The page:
Posted on December 10, 2018 at 3:31 PM
In response to news of the world’s first babies born in China from gene-edited embryos, Sam Sternberg, a CRISPR/Cas9 researcher at Columbia University, spoke for many when he said “I’ve long suspected that scientists, somewhere, would rush to claim the ‘prize’ of being first to apply CRISPR clinically to edit the DNA of human embryos, and use those embryos to establish pregnancies, but still, I’m shocked to find out it’s allegedly happened this quickly.”
There is considerable irony in Sternberg’s “shock” at the birth announcement by Jiankui He of the Southern University of Science and Technology in China, insofar as modern science (and especially frontier science) encourages competition, rewards high-performance (typically measured in terms of publications in high-impact journals, research dollars from prestigious granting agencies, lucrative patents, and promising start-ups), and celebrates “firsts” often with considerable pomp and ceremony. For chemistry, physics and physiology the most prestigious of these accolades is the Nobel Prize. As Ben Hurlbut, of Arizona State University, has remarked, He was “acting in line with” a scientific culture “that puts a premium on provocative research, celebrity, national scientific competitiveness, and firsts.”
In this high-stakes science environment, scientists fear being scooped, and there are no prizes for being second. Indeed, one need look no further than the critical yet originally unlauded contributions of Rosalind Franklin, whose X-ray diffraction data lead to a Nobel Prize for James Watson and Francis Crick. Or, consider the recent patent dispute between the University of California, Berkeley and the University of Vienna, and the Broad Institute of MIT and Harvard over the work of CRISPR pioneers Jennifer Doudna and Emmanuelle Charpentier, and Feng Zhang.
In the interest of being first, and garnering fame and fortune, He did much of the research leading up to the birth of the genome-edited twins in secret. As a result, few knew what he was doing, and fewer still were aware of his plan to create genetically modified humans. The lack of transparency prevented He from benefitting fully from the insights of others, including scientists and ethicists, who might have cautioned him against racing ahead of his peers, but more importantly racing ahead of society.
We are not alone in criticizing our contemporary ways of doing science. Kevin Esvelt, an evolutionary biologist at Massachusetts Institute of Technology who studies CRISPR/Cas9 in conjunction with genetic technologies like gene drives, has long pushed for more transparent, collaborative and open science. “Openness and collective oversight would reduce the risk of an accident involving gene drive, and may mitigate the backlash from such a disaster, while accelerating—not impeding—discovery,” Esvelt writes in Science.
Esvelt is famous for his community consultations on Nantucket Island and Martha’s Vineyard, where he has proposed research that would make the local white-footed mice immune to the bacteria that causes Lyme disease. These consultations epitomize the view that, as the National Academies of Science, Engineering, and Medicine report on gene drives put it, “Experts acting alone will not be able to identify or weigh the true costs and benefits of gene drives.” Transparency not only creates opportunities for various experts to improve science, it also creates opportunities for non-experts in civil society to provide scientists with useful feedback.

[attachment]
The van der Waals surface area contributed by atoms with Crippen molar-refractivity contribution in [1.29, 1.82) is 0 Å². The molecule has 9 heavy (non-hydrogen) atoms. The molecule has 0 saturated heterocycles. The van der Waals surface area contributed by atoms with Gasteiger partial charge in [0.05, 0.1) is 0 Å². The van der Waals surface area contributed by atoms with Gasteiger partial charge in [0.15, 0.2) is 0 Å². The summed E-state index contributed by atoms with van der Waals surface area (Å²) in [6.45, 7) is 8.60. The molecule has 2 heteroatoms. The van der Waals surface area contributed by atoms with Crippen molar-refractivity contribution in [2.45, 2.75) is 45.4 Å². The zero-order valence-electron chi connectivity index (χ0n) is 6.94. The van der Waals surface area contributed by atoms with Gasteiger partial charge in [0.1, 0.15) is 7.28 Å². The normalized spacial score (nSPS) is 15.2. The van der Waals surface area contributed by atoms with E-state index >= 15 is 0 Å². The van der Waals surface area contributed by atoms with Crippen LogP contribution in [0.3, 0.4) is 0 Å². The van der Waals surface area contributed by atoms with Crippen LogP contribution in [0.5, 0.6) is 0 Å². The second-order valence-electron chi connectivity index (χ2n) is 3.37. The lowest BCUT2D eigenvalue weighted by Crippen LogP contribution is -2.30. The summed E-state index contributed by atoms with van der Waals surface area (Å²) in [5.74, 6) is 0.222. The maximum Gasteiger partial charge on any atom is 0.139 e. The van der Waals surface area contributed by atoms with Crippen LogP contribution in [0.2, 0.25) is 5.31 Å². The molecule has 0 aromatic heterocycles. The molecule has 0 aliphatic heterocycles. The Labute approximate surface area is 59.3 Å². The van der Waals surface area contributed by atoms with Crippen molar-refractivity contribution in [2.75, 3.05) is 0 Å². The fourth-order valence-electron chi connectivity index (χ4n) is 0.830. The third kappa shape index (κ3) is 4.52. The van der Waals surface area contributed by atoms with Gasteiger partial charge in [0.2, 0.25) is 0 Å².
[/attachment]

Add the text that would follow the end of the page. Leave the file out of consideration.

It appears that He’s foray into genome-editing was motivated by personal ambition, a desire for knowledge, and ostensibly good intentions, as well as professional gain (academic advancement, patents, and awards). And notably, but for the immediate hue and cry from civil society, some of these desires might well have been realized. As evidence of this, Science briefly considered nominating the birth of Lulu and Nana, the alleged gene-edited twins, as one of the top breakthroughs of 2018, but the magazine abandoned this idea almost immediately after the outrage on social media.
One moral of this story is that fast-paced, highly competitive science is fraught with danger. This danger provides good reason to change the way we collectively conduct science, to reward transparent, collaborative and open inquiry. With the advent of open research repositories like BioRxiv.org, there is great potential for science to be more open. In addition, efforts by some journals to offer some form of “anti-scoop” protection (in promising to publish articles whose research may have been published elsewhere while under review with the journal), may be helpful. Clearly, however, a larger “cultural” change is required for such measures to have much impact on how we conduct high-stakes research.
To this end, we and others advocate for ethics being taught with the scientific method. Models for this kind of education are emerging, as universities and research institutes strive for better reproducibility in science through workshops on scientific integrity, such as those held by the European Molecular Biology Organization. These are steps in the right direction. Ultimately, early ethics education is essential first step in preventing the predictable cycle of public chastisement and post-hoc ethics debate when serious ethical transgressions are made in the pursuit of high stakes science.
Landon J. Getz is a PhD candidate in microbiology and immunology at Dalhousie University in Canada, @LandonGetz. Graham Dellaire is director of research and a professor of pathology at Dalhousie University, @DocDellaire. Françoise Baylis is University Research Professor at Dalhousie University, @FrancoiseBaylis.
Photo credit: The He Lab, YouTube
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